Sign in. He is a great-grandson of John Abbott, who was Canada's third Prime Minister from to , and a great-great-great-grandson of Anglican clergyman John Bethune. He has Scottish, English, and Anglo-Irish ancestry. Plummer was raised in Senneville, Quebec, by Montreal. Until the Academy Awards were announced, it could be said about Plummer that he was the finest actor of the post-World War II period to fail to get an Academy Award.
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It would surprise no one, perhaps, to learn that Julie Andrews travels with her own teakettle. On a late afternoon last winter she and Christopher Plummer met me at the Loews Regency Hotel, in Manhattan, to talk about the 50th anniversary of the movie version of The Sound of Music, which is being re-released in theaters in April. For anyone who saw it originally, in , it hardly seems possible that so much time has passed. Now that Plummer is 85 and Andrews is 79, you can imagine how they feel. It was during the filming of The Sound of Music that Andrews and Plummer began a friendship, which, half a century later, is still going strong. Edwards and Andrews had been married for 41 years; Plummer has been married to his wife, Elaine, since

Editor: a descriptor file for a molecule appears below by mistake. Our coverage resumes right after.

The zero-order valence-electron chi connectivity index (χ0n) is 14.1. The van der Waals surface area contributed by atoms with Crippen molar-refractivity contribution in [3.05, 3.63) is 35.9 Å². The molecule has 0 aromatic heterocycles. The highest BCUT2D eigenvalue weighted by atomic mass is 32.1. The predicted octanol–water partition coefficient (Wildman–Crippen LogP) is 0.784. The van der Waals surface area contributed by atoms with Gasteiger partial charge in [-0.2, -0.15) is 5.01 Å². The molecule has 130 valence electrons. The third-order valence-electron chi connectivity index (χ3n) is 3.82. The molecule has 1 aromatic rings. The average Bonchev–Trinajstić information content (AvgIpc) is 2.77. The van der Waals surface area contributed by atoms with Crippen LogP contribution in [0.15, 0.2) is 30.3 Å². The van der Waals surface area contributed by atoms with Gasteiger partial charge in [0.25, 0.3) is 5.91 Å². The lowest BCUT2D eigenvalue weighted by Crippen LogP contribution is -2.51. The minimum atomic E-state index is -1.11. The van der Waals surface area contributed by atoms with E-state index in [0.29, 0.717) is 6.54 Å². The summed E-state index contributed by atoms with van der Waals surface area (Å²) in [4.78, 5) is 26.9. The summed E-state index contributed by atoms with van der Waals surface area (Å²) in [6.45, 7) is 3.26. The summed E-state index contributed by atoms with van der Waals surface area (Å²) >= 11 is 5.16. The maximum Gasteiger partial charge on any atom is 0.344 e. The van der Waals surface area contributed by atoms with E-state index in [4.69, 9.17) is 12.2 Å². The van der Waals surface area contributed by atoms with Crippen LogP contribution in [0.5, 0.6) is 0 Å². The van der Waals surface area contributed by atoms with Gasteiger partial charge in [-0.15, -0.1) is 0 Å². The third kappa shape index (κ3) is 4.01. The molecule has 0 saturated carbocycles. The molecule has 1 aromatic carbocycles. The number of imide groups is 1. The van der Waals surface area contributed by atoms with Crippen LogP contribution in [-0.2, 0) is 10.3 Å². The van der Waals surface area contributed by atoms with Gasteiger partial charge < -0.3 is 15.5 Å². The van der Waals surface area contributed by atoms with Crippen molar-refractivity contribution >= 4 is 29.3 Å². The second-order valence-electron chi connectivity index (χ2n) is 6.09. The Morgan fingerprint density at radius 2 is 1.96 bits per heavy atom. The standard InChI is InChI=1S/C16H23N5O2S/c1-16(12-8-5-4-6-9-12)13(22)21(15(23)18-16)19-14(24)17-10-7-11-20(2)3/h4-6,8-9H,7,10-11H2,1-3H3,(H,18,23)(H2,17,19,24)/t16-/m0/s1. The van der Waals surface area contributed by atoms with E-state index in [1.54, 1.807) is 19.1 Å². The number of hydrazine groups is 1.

For around 60 years now, Christopher Plummer has been dazzling audiences with performances that have varied greatly. From famous musicals to crime thrillers, Plummer has seen just about every genre in his illustrious career. Not only that, but the now 89 year old recently set a record at the Academy Awards. Advertisements: Next Celebrity or read more below. Plummer hails from Canada, where he was born in Toronto on December 13, to parents that had been quite well-off.